Travel trip: As an alternative to the full tour, there are a couple of exhibits you can see at all times. One is the "Microcosm" (under renovation until summer 2015), where you can learn how CERN accelerators simulate the big bang.

See works by Paul Klee, Switzerland’s most famous artist


A trio of ribbed “waves” of steel, rising and falling like knee-breaking ski moguls, mark one of the most arresting of museums in a nation known for them. (Switzerland has the world’s highest museum-to-people ratio.)

Built in 2005, Bern’s Zentrum Paul Klee, set along a courtyard a hundred yards from the abstract modern artist’s resting place, is a tribute to the country’s favorite artist. Born here in 1879 to a German father, Klee spent much of his art career in Germany or finding inspiration in North Africa, but he returned to Switzerland for good after the rise of Nazi power in the 1930s.

The museum covers all periods of his career: colorful cubist oils and surreal inked lithographs contemplating death, along with Klee’s first love—music. His first steps into the art world were with the violin.

Travel tip: Look on the Zentrum Paul Klee website for events, including classical music concerts hosted by the museum.

Slow down for Thun


Before you rush to Interlaken to see the Bernese Alps, stop in Thun, a historic town with a fairy-tale feel, fewer visitors, and a bigger glimpse up to a trio of peaks (Jungfrau, Mönch, and Eiger).

Just 20 miles from Bern, Thun’s highlight, reached via winding streets lined with 500-year-old townhouses, is the Schloss Thun, a 12th-century castle with a museum accounting for 4,000 years of local history and boasting stunning views from its turreted ramparts.

Following a visit to the castle, take in the emerald flow of the Aare River, lined with restaurants. These waters inspired 19th-century English poet (and sometime rugby player) Matthew Arnold to wax poetic about missed chances in his poem "A Dream," with the “river of Life” sending him past the waving arms of a maiden or three. “Was it a dream?” he asks of the vision amid “the eternal wall of snow.”

Travel tip: Consider Arnold’s question while taking a splash in the river at the kid-friendly Flussbad Schwäbis or on the slow ride to Interlaken across Lake Thun aboard a paddle steamer.

Find “the best Swiss village”


Close your eyes and think “Swiss village,” and you’ll see that quintessential storybook village with the tidy stack of logs in the green grass outside a chalet with flower-box windows. And the gardener taking in the echo of cowbells bouncing off snow-capped Alpine peaks, a hint of spray from a nearby waterfall, your shoes clicking as you walk down the middle of a quiet cobblestone road.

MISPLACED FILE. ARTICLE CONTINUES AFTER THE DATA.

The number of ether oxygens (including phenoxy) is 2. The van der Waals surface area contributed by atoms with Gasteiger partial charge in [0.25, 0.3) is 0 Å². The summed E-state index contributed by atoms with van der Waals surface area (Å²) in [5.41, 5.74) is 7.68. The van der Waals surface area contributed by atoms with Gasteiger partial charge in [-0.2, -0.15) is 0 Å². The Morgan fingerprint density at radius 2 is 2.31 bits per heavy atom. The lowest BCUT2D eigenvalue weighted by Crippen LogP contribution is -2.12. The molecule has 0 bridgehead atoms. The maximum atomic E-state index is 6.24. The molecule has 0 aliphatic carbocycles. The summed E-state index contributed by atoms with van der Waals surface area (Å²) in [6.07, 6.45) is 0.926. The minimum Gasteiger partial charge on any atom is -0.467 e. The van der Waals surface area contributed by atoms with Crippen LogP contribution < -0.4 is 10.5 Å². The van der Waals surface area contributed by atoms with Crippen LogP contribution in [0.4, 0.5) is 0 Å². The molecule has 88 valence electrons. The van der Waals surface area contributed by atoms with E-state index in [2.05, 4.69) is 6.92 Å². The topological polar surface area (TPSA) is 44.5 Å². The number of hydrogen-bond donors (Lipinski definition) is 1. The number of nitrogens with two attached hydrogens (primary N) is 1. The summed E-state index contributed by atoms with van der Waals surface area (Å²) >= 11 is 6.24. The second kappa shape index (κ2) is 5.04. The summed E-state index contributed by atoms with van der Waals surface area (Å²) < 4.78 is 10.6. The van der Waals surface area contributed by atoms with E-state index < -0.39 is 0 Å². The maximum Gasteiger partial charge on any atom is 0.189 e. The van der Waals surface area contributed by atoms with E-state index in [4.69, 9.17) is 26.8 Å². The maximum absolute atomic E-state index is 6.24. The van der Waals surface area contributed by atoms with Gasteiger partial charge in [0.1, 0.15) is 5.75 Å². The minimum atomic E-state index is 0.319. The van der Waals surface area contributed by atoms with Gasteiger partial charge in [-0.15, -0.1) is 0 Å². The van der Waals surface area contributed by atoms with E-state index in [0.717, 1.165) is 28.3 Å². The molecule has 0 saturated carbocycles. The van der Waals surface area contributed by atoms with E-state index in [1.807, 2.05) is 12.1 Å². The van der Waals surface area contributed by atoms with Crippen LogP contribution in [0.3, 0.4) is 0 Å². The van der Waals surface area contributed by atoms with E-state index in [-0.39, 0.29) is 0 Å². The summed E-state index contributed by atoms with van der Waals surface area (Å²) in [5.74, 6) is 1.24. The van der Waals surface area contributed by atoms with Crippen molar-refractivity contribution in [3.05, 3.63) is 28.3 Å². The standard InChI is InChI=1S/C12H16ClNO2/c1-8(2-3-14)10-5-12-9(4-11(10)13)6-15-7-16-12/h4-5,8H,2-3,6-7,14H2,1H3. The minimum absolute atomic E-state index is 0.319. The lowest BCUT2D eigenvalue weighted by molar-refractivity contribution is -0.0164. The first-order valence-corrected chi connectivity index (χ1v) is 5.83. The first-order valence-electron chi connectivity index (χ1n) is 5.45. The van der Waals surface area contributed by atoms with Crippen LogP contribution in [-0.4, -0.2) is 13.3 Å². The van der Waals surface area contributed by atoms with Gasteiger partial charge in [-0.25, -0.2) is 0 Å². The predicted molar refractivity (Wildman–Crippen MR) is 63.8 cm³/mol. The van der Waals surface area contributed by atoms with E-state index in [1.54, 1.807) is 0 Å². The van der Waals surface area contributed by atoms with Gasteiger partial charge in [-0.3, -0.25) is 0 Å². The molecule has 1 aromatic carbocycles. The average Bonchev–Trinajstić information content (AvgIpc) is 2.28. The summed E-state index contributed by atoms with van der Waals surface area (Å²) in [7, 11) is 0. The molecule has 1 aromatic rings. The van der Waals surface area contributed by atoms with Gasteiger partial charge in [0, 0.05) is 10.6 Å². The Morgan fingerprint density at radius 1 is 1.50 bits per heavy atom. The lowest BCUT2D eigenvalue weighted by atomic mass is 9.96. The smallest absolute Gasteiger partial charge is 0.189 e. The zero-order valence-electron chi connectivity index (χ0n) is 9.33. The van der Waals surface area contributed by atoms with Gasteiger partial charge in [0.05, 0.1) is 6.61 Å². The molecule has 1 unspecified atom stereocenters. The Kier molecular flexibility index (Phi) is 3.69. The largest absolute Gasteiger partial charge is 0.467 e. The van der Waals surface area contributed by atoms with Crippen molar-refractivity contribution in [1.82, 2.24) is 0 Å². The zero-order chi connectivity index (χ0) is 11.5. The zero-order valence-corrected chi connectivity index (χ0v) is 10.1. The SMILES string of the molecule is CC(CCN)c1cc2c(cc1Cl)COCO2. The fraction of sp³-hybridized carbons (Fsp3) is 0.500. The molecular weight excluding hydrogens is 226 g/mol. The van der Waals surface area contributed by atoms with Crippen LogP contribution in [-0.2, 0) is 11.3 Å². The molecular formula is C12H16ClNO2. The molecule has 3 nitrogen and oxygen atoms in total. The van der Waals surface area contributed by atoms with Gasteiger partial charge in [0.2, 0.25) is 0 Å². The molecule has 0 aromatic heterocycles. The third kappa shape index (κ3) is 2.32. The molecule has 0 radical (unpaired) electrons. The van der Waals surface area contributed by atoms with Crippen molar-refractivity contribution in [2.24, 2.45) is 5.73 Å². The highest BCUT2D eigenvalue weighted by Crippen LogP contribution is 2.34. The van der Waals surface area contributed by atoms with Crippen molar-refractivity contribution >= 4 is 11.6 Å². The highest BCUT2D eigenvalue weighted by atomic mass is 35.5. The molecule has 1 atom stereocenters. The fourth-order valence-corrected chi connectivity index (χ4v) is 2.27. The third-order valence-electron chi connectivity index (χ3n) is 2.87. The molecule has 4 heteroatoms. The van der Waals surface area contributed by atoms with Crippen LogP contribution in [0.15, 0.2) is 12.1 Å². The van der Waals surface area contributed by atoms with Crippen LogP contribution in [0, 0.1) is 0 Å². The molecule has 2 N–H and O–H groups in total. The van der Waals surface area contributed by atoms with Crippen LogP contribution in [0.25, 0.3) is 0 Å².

Where is the best Swiss village? Right. Think we could tell you?

Everyone has an idea. And the secret to a great Swiss experience is treating a trip as a quest for your own candidate.

Some say it’s Gruyères, northeast of Lake Geneva, home to chocolate and cheese, which makes it pretty special. High up, Gimmelwald is a tiny village reached by cable car or by mountain paths with dramatic drop-offs to the valleys of the Bernese Oberland below.

Some visitors can’t help but be swayed by the story of Heidi (Switzerland’s most enduring novel, written in 1880 by Johanna Spyri). You can visit its setting at Maienfeld, near a touristy nearby village now called Heididorf, and take the Heidi Path, a 60- to 90-minute walking tour featuring illustrated signs.

A lesser visited candidate is timeless Guarda (Romansh for “look”), which sits on the crest of a towering hill in a tight valley of the Engadine in southeastern Switzerland. Visitors, most of whom are Swiss, gaze at the cobbled streets, wood-carving workshops, and sgraffito artwork on homes with the awestruck look of kids on Christmas morning.

Travel trip: In Guarda, look for (an English) copy of A Bell for Ursli, a sweet children's book about kids collecting cowbells (a tradition staged every March 1). One of many valley hikes here recreates the story’s itinerary.

Peek into the original Middle Earth

Lauterbrunnen & Jenins

As the setting for Peter Jackson’s film adaptations of JRR Tolkien's fantasy epics, New Zealand may hold claim to the modern vision of Middle Earth—but the author of The Hobbit and The Lord of the Rings series based places like the Elven city of Rivendell on Switzerland. Lauterbrunnen’s so-called valley of 72 waterfalls, with its steep cliffs topped with dense forests and wildflowers, was, Tolkien said, “the Silvertine of my dreams.”

“Switzerland is fundamental [to] The Hobbit and The Lord of the Rings,” says Bernd Greisinger, who has created the world’s biggest Tolkien-inspired museum in Jenins, near the Liechtenstein border. “Without Tolkien’s travels here in 1911, he wouldn’t have been able to create Rivendell, the Misty Mountains, Moria, the River Anduin.”

The Greisinger Museum, opened in 2013, is a 36,000-square-foot “Hobbit hole” that took five years to build and features 3,500 books and 600 original, Hobbit-inspired artworks. Each of its 11 rooms, three of which are perfectly refashioned like a Baggins’ home, evokes a different setting from Middle Earth. In Moria, for example, you meet with a gigantic cave troll, “bigatures” (not miniatures) made by the museum.

Travel tip: Guided tours of the museum are offered in approximately two- or three-hour blocks. Call ahead to ensure a time.